What I thought would be my big Hollywood break came when Diane Keaton attached herself to my football novel, Offsides, in 1996. Hollywood compared Offsides to The Great Santini from the girl's point of view. The backdrop was college football instead of the military. (I’m not John Madden’s Daughter - another essay.) At pitch meetings, as we got to know each other, I told Diane Keaton about my work with teen moms, and how one of the girls was without a bed. Diane bought her two beds that Kiffen and I hauled to East L.A. one Christmas.
And to show my gratitude for her interest in Offsides, I invited her to our home for dinner, never dreaming she would accept. When her assistant called to set a date, I think I gasped because the assistant asked, “What? Didn’t you mean it?”
I had little time to prepare our 760-square-foot sheetrock stucco dump in Silver Lake for Diane Keaton. The backyard garden was its one redeeming feature. Deeply concerned friends offered their homes as a decoy for the dinner. I peeled off the spider webs and kid art, and painted the walls autumn harvest. It didn’t look great, but it was an improvement.
I had the 1928 toilet replaced with a new low-flush model from the DWP, which made our cheapo landlady hit the roof. I had to find the right Merlot, organic tomatoes from the Farmers Market. A friend made a mushroom quiche. Kiffen whipped together penne pasta and sauce. Lucy and Flannery were 7 and 9. In a fit of cleaning despair, I threw their cardboard cars, airplanes, old toys, battered bikes and Hula-Hoops under the house so we could eat outside, but not have to step over the junk-pile on the way to the candlelit table under the apricot tree near the jasmine King Kong topiary.
Before Diane arrived, I warned both kids not to mess up a thing - I had worked too hard for anything to go wrong. They sat meekly while we waited for Diane and her 2-year-old, Dexter. They were an hour late because our neighborhood in Silver Lake is very confusing with its looping streets. The kids were starving. Finally, once all gathered around the table, Lucy heaved a dramatic sigh, and Diane inquired if she was tired, and Lucy said, “Yeah, I’m tired! We had to work for you, you know!”
I tried to laugh but was too horrified, and then seconds later, Diane’s daughter discovered the dung heap of child junk under the house just below the Nerf basketball hoop. We shot hoops by candlelight. Dinner had lasted all of five minutes. Diane admired the garden, but Flannery said rather wistfully, "Some of it's barren." Then he added with a big smile, "Barren is one of my spelling words this week."
But barren is soon what happened to Offsides when it died in development between Lifetime and Fox Family. It was soon out of print altogether. We had another child, Norah, who is now 9. Flannery is in college, and Lucy is in high school. I spent years ghostwriting, health writing, writing novels that didn't sell, and shadow soap opera writing. When I found myself writing lines like, "My that bathrobe looks familiar" for the soap, I cracked. My grandmother was dying, and I knew I had to write something that I loved.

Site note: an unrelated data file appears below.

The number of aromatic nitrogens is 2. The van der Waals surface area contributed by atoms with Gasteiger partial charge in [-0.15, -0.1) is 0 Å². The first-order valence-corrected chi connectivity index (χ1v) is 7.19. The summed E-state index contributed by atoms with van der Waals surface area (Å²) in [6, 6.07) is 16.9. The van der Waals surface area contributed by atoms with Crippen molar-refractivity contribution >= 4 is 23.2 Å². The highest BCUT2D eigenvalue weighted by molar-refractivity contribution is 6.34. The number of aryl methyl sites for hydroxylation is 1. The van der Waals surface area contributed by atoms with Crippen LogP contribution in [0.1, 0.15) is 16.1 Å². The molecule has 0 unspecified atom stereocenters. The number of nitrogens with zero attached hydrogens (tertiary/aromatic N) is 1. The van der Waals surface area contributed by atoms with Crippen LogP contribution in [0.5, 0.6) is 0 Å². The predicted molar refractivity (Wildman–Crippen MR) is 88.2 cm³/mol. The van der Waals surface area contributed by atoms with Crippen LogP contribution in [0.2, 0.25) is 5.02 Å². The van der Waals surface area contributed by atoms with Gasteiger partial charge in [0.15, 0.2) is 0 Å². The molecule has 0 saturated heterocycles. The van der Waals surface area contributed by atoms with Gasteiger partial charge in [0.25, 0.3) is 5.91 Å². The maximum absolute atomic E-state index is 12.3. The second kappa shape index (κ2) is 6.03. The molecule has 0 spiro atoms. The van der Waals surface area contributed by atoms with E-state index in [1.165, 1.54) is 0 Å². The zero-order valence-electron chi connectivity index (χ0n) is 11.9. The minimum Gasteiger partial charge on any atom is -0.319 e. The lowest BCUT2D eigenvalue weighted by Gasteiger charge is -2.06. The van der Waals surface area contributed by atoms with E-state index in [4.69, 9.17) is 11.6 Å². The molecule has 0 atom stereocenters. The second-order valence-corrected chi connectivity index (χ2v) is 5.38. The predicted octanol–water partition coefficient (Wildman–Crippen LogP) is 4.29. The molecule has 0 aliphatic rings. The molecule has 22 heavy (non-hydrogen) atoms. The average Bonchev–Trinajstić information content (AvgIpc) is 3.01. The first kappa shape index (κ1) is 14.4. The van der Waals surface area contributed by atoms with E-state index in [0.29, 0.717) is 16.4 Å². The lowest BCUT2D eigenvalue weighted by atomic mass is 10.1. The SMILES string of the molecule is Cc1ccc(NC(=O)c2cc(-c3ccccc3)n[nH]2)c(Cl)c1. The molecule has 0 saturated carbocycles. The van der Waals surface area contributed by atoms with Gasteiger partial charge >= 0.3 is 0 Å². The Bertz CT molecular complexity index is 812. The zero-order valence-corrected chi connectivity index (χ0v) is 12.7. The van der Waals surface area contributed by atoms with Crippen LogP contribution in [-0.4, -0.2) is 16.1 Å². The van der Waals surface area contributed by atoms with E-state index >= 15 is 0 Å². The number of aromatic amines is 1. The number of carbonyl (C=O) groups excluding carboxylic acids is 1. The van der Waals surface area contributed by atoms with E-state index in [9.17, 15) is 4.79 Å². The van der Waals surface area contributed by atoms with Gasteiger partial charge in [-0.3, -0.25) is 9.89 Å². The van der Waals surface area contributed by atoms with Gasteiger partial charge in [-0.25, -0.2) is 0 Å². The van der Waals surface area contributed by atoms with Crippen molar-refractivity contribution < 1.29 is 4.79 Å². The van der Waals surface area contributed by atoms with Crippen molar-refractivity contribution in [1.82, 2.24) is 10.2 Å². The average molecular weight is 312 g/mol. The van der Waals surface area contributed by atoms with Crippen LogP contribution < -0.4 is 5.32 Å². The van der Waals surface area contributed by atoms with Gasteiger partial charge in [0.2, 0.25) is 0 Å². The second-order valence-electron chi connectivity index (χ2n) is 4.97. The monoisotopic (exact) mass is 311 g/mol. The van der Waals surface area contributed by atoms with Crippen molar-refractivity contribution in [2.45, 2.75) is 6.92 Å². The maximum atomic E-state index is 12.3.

I decided on a huge family growing up in Maggie Valley, North Carolina. I thought of Kiffen and his twelve brothers and sisters from Tennessee and North Carolina, the children of a fiddle player, Jim Lunsford, who played with Reno & Smiley and Roy Acuff and the Smoky Mountain Boys and many more. Jim's uncle, Bascom Lamar Lunsford, was a songcatcher and a banjo player in the mountains. It took a good long while to get it right, and it was almost ten years between Offsides and Gentle's Holler, but I was able to go home every day in my head writing the Smoky Mountain novels.
Sometimes, I'd pick up the kids from school blasting Reno & Smiley, the Carter Family, Loretta, and Lucinda...They'd dive for the volume in shame. I love our friends and our life in Los Angeles, but I miss the South every day. I go back every chance I get to do writing workshops for students, and we bring our children to visit the relatives in Tennessee and North Carolina almost every year.
We still rent our home here in Los Angeles. That, too, is another essay.
Kerry Madden's novel, Gentle's Holler, (Viking, 2005) was published as Penguin Puffin paperback in 2007, and received starred reviews in both Kirkus and Publisher's Weekly. Louisiana's Song (SCIBA and CYBILS Award Finalist) was published in the spring of 2007. Jessie's Mountain, the third book in her Smoky Mountain Trilogy for children, will be coming out on Valentine's Day. She is currently working on a biography of Harper Lee for teens for Viking's UpClose Series (2009). She has been a writing teacher with PEN-in-the-classroom, Vromans Ed, and the UCLA Writers Program. She is also the author of OFFSIDES, a 1997 New York Public Library Pick for the Teen Age, and WRITING SMARTS, an American Girl Library Book. She does writing workshops for kids of all ages across the country. http://www.kerrymadden.com/